I've been a part of the Bend theater scene on and off for a long time, and there aren't very many predictable aspects of that world. I've acted in a few dozen plays, stage managed a handful and directed two of them, so I tend to feel like I have skin in the game when it comes to Central Oregon having a strong theater community. Conversely, the quality of the productions always vary across the theater companies, the backstage drama fluctuates between deeply uncomfortable and non-existent and it's usually pretty impossible to tell how opening night is going to be until you're in the middle of it.
In fact, I'm pretty sure there's only one actually predictable aspect of theater in Bend: If John Kish is involved, it's going to be worth watching. From founding the Cocktail Cabaret at the Capitol, giving a powerful dramatic performance in "The Glass Menagerie" and a classic slapstick performance in "Young Frankenstein" and directing one of the finest musicals Central Oregon has ever seen with "Spring Awakening," John Kish is one of our best storytellers.
"When I conceived my plant shop idea back in 2013, the theater was also a part," Kish told the Source Weekly. "When I launched the plant shop in 2018 I never dreamed that in four years I would already have the theater launching within it! The main inspiration was 'Little Shop of Horrors,' AKA plants and theater combined, my two loves and passions. Also, I left NYC wanting more nature and grounding, so performing in a planty space is a unique experience I've never seen, for both the performer and audience member."
And what better way to launch Th Greenhouse Cabaret than with one of the finest rock musicals of all time, "Hedwig and the Angry Inch," with Kish in the starring role. "It has often been said that Hedwig is a career-ending role as there's nothing quite like it again," says Kish. "I've never been in the right place or time to get cast, and what better way than to launch my own theater with it. It truly will be a great representation of what this new stage will represent."
In the category of painfully obvious information, the Bend theater scene has a massive lack of opportunities for LGBTQIA2S+ artists and artists of color on stage and in the director's chair. The movement forward has been happening so slowly as to almost be unnoticeable. The Greenhouse is planning on helping change that. "My hope is to host diverse theatrical companies from surrounding Oregon areas to bring more art to Bend," says Kish. "Then, in time, open up that conversation about creating local opportunities here. Many say there are no LGBTQIA2S+ or BIPOC artistic opportunities and I agree. So, I built a theater to do so. The Greenhouse will also be a host to local drag troupes, RuPaul viewing parties and more queer community-building opportunities that are not offered in this town."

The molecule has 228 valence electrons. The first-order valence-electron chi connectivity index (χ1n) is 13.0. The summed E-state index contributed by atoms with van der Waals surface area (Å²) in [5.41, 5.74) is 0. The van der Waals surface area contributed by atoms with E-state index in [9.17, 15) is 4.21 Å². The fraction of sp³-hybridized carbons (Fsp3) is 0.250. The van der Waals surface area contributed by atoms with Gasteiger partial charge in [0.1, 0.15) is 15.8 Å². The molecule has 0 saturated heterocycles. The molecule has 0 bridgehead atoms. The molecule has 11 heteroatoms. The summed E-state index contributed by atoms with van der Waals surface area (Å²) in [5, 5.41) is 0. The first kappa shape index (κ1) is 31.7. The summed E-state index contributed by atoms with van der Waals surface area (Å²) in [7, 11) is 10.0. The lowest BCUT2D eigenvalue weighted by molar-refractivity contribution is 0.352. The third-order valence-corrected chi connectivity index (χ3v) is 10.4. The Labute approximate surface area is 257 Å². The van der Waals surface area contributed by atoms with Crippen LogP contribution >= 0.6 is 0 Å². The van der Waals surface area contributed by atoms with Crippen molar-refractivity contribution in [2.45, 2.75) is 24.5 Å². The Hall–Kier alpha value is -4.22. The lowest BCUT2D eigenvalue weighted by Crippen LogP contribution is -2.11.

If you're not familiar with "Hedwig and the Angry Inch," it's heartbreaking, hilarious and an enduring artistic work that only gets more relevant with time. Directed by the great Rick Johnson, "Hedwig" has a thematic importance that Kish instinctively knows is an ideal launch to the Greenhouse.
Hedwig not only broke ground by having a trans character front and center of a rock opera, but John Cameron Mitchell's masterwork also balanced the tragedy of loss, the warmth of love and the pitch-black comedy of failure in a way that hadn't been done before or since.
The show stays with everyone who sees it, not just for a day or two, but forever. "I hope people walk away feeling moved," says Kish. "Some may not know why, others may be jazzed from the rock music and some may see life a little differently than before. Hedwig's story is that of us all; a universal pain shared, no matter the circumstances. Acceptance of self is making love; having compassion for yourself and others."
Theater in Bend is in good hands with John Kish. Just look at how beautifully he curates Somewhere That's Green and imagine how that skill would carry over to The Greenhouse Cabaret. He has the patience to build something with strong roots; something that will grow larger and more beautiful over time. He wouldn't oversaturate the scene, instead making sure each and every blossom, each leaf, each artistic endeavor is given the attention and love it deserves. Live theater came very close to dying during COVID. The art form deserves to be regrown with a stronger foundation and I can't think of anyone better than John Kish to plant the seed.